Friday 23 April 2010


I recall the story of Pocahontas, from when I was a child, how she saved the englishman, Captain John Smith from having his brains bashed out with a big rock, by putting her head over his, and defying her father, her chief, her people, to save him.
This story, of course, like so many I read then, was almost totally mythical.
If you really want to know more, I can tell you she died of smallpox, at Gravesend, in Kent, on the south coast of England.
Or you can read what Powhatan Museum has to say about her.
Here, however, we're just listening to music, Neil Young.
I like content in songs, I like there to be a story in the lyrics, or beautiful images. This song, (like so many of Neil Young's), has both.

Aurora borealis
The icy sky at night
Paddles cut the water
In a long and hurried flight
From the white man
To the fields of green
And the homeland
We've never seen.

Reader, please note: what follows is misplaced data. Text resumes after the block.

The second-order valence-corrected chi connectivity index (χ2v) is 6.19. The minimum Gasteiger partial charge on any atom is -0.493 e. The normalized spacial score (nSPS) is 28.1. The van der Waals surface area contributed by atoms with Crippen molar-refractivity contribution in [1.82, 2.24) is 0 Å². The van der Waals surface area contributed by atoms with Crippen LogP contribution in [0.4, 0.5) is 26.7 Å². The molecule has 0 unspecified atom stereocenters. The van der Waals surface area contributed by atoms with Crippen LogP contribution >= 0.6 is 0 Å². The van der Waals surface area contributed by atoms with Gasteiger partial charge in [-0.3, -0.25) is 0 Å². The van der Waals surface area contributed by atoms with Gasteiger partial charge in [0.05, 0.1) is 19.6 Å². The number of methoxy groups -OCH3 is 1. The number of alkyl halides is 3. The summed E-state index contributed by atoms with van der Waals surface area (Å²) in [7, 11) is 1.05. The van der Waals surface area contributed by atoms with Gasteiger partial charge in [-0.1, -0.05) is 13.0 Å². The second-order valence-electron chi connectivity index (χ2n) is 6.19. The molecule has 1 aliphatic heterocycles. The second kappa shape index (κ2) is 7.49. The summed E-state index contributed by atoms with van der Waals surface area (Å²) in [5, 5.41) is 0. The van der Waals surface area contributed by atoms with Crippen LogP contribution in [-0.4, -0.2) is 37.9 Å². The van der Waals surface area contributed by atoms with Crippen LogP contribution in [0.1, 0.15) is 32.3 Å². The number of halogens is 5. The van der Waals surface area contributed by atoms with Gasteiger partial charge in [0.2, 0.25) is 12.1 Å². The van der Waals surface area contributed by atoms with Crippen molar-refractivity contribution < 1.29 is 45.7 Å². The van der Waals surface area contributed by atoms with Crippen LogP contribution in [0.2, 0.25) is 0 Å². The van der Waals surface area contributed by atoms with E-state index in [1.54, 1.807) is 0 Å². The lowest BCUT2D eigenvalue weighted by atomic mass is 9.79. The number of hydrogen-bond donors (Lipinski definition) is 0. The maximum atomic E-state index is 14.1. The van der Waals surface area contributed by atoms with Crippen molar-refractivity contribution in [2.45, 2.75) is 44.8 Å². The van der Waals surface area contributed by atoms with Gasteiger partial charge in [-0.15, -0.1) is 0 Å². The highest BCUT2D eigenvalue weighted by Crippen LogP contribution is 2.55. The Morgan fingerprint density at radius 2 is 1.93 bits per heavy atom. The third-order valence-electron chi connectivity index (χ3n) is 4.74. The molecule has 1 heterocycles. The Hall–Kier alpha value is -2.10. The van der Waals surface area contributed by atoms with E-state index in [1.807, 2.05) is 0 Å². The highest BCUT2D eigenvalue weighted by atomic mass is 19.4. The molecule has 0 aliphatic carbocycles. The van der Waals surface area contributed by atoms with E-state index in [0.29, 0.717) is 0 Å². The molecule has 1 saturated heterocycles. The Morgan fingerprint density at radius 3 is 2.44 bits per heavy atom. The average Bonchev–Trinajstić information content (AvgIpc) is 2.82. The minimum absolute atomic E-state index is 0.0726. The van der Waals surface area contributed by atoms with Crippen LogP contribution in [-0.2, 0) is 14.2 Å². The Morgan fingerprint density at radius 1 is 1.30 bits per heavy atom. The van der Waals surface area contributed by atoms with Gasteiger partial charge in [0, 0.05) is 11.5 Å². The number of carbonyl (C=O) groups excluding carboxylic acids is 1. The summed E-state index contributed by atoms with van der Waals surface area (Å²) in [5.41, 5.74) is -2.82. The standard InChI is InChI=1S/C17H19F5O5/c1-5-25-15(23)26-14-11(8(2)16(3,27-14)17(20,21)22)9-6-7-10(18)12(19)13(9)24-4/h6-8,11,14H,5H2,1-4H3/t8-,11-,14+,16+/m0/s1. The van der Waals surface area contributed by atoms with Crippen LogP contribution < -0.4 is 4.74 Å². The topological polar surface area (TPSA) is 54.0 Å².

They killed us in our tepee
And they cut our women down
They might have left some babies
Cryin' on the ground
But the firesticks
And the wagons come
And the night falls
On the setting sun.

They massacred the buffalo
Kitty corner from the bank
The taxis run across my feet
And my eyes have turned to blanks
In my little box
At the top of the stairs
With my Indian rug
And a pipe to share.

I wish a was a trapper
I would give thousand pelts
To sleep with Pocahontas
And find out how she felt
In the mornin'
On the fields of green
In the homeland
We've never seen.

And maybe Marlon Brando
Will be there by the fire
We'll sit and talk of Hollywood
And the good things there for hire
And the Astrodome
And the first tepee
Marlon Brando, Pocahontas and me
Marlon Brando, Pocahontas and me

Unknown Legend...